Billions of Dollars Possible

TOWANDA – A state Department of Environmental Protection official told a legislative panel today that developing the natural gas reserves in the Marcellus Shale formation could generate billions of dollars in new economic investments for commonwealth citizens and communities, but doing so must include the protection of the state’s environment.

Robert Yowell, director of DEP’s Northcentral Regional Office, testified before the state House Republican Policy Committee on the economic and environmental issues associated with drilling in the 5,000- to 8,000-foot deep geologic formation.

“The economic potential from the Marcellus Shale could be a boon to Pennsylvania communities, particularly regions in the north central and northeastern parts of the state that have not traditionally seen much gas well drilling development,” said Yowell. “The department has fielded many calls over the past year from landowners, farmers, local governments, environmental organizations and sportsmen’s groups who have been concerned about how we intend to facilitate the tremendous economic opportunities before us while protecting our land and water.

“There is no question that the Marcellus Shale holds tremendous potential, but unless it is managed properly, this development can create serious problems that could last for years or be irreversible. We’re committed to having procedures in place that protect our natural resources.”

Yowell explained that DEP has worked with the Susquehanna and Delaware river basin commissions and the oil and gas industry to create a consistent statewide application process for Marcellus Shale drilling permits that requires gas well operators to better protect water resources.

Operators must provide additional information as part of the permitting process, including the sources and locations of water to be used in the drilling process, anticipated impacts of drilling on water resources, and locations of facilities where drilling fluids will be taken for treatment and disposal.

Since Aug. 15, DEP has issued 73 permits containing the enhanced water management requirements to companies seeking to drill for natural gas in the Marcellus Shale formation, which underlies much of Pennsylvania and portions of New York and West Virginia. It is estimated to hold as much as 50 trillion cubic feet of recoverable natural gas.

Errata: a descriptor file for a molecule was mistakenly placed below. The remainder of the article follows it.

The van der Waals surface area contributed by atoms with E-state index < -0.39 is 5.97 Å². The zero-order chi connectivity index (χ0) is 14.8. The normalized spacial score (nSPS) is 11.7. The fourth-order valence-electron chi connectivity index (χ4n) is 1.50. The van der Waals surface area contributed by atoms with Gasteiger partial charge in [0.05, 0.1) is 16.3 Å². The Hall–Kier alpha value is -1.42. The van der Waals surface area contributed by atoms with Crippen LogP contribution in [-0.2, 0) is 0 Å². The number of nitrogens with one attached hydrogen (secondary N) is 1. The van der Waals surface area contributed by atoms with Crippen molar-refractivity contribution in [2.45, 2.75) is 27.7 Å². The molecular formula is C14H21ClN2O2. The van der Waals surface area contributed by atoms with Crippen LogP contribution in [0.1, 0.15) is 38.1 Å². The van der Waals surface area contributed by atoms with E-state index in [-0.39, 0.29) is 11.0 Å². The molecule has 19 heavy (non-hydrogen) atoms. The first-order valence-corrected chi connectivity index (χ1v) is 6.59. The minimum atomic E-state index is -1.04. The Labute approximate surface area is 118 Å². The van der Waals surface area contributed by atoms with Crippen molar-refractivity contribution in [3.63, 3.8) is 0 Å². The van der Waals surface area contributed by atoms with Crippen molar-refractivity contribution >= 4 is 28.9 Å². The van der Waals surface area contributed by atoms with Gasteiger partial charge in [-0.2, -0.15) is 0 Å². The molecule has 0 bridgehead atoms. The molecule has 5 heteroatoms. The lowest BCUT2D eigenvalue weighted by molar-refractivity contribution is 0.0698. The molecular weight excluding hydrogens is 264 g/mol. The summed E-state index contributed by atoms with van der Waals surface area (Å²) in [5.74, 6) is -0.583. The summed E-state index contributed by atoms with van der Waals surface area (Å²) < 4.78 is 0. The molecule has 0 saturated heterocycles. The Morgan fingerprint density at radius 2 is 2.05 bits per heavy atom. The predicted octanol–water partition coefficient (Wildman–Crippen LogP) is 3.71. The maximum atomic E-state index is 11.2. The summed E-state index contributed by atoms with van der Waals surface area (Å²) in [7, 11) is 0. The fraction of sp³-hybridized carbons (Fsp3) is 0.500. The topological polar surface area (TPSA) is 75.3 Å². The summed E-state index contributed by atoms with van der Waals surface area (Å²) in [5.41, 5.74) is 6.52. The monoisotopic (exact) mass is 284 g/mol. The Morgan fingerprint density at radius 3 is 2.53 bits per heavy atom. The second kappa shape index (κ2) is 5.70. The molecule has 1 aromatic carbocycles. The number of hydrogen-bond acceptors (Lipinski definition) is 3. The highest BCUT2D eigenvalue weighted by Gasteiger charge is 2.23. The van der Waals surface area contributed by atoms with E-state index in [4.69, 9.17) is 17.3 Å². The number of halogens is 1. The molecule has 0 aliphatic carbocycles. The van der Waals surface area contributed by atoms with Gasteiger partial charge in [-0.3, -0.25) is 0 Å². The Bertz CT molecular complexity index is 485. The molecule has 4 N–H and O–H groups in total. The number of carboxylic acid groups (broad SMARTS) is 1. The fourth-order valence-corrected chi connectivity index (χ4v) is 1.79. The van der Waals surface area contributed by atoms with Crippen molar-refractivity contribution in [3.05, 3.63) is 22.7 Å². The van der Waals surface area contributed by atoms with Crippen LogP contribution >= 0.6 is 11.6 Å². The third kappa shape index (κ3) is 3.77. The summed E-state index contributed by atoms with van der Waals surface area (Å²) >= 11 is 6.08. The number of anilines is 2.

Penn State University estimates the economic value of the Marcellus Shale formation at $1 trillion and that for every $1 billion in royalties paid to Pennsylvania residents, nearly 8,000 new jobs will be created each year over the next three years.

While it has long been considered prohibitively expensive to access the natural gas contained within the Marcellus Shale, recent advances in drilling technology and rising natural gas prices have attracted new interest in this previously untapped formation.

Extracting natural gas from the Marcellus Shale requires a drilling process known as horizontal drilling, which uses far greater amounts of water than traditional natural gas exploration. This water can originate from various sources including municipal suppliers or streams. Concerns about the effects of large water withdrawals on streams and aquifers have prompted the need to regulate planned withdrawals at drilling operations.

“Governor Rendell recognizes this economic potential and has made facilitating this development in a manner that is environmentally sound one of his top priorities,” said Yowell. “A small number of wells have begun production, and as the natural gas industry completes construction of pipelines and infrastructure, we can expect exploration and drilling activity to increase dramatically. While the department is committed to providing the industry with prompt reviews and timely decisions on all permit applications that meet our regulations, we are especially mindful of the consequences these operations could have on the state’s natural resources and are working aggressively to ensure no adverse consequences result from drilling activities.”

DEP has created a special webpage specific to the Marcellus Shale that features resources for industry and information on drilling questions for landowners and the general public, which is available at, keyword: Oil and Gas, then click on “Marcellus Page.”


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